Background: The interpregnancy interval (IPI) defines the time between two consecutive
gestations. In the general population, women with IPIs that fall outside the recommended 18-24
month range appear to be at modestly increased risk for adverse obstetric outcomes.
Objective: The aim of this review was to assess the impact of extremes in IPI in populations with an
increased baseline risk for adverse obstetric outcomes due to disparities in health and health care,
including racial and ethnic groups, adolescents, and those of lower socioeconomic status.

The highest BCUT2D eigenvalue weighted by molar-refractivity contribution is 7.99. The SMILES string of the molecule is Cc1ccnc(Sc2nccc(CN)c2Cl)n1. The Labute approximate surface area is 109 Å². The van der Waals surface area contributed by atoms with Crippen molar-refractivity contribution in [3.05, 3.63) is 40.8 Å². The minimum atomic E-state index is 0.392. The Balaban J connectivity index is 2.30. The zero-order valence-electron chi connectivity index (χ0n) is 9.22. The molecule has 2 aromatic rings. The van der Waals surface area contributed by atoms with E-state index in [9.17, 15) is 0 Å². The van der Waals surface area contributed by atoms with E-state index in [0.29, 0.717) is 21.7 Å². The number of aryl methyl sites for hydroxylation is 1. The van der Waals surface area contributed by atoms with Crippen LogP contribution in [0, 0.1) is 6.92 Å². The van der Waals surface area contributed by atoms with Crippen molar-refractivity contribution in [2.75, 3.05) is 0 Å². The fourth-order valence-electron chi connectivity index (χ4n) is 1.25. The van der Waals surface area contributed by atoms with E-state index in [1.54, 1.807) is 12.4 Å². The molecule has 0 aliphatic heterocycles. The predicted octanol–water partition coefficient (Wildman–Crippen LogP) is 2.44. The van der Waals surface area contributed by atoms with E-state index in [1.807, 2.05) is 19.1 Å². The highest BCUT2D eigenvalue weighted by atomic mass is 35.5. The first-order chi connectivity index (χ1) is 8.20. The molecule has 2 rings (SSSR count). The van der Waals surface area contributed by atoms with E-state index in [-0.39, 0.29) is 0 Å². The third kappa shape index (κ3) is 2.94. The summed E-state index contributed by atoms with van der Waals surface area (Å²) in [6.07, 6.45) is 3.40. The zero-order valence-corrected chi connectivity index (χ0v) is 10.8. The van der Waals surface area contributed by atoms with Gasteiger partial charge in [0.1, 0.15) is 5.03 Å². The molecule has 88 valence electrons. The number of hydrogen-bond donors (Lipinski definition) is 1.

Methods: We conducted a MEDLINE/Pubmed literature search in February 2016. Identified
articles were reviewed and assigned a level of evidence.
Results: The 24 studies included in our final review were mainly retrospective with considerable
heterogeneity in definitions and outcomes that prevented a quantitative meta-analysis.
Conclusion: The results of our review suggest that at-risk populations may have an increased
frequency of shortened IPIs though the impact appears to be moderate and inconsistent. There was
insufficient evidence to draw meaningful conclusions regarding a prolonged IPI or the effect of
interventions. Based on the current literature, underserved populations are more likely to have a
shortened IPI which increased the incidence of prematurity and low birth weight in some groups
though the effect on additional obstetric outcomes is difficult to assess.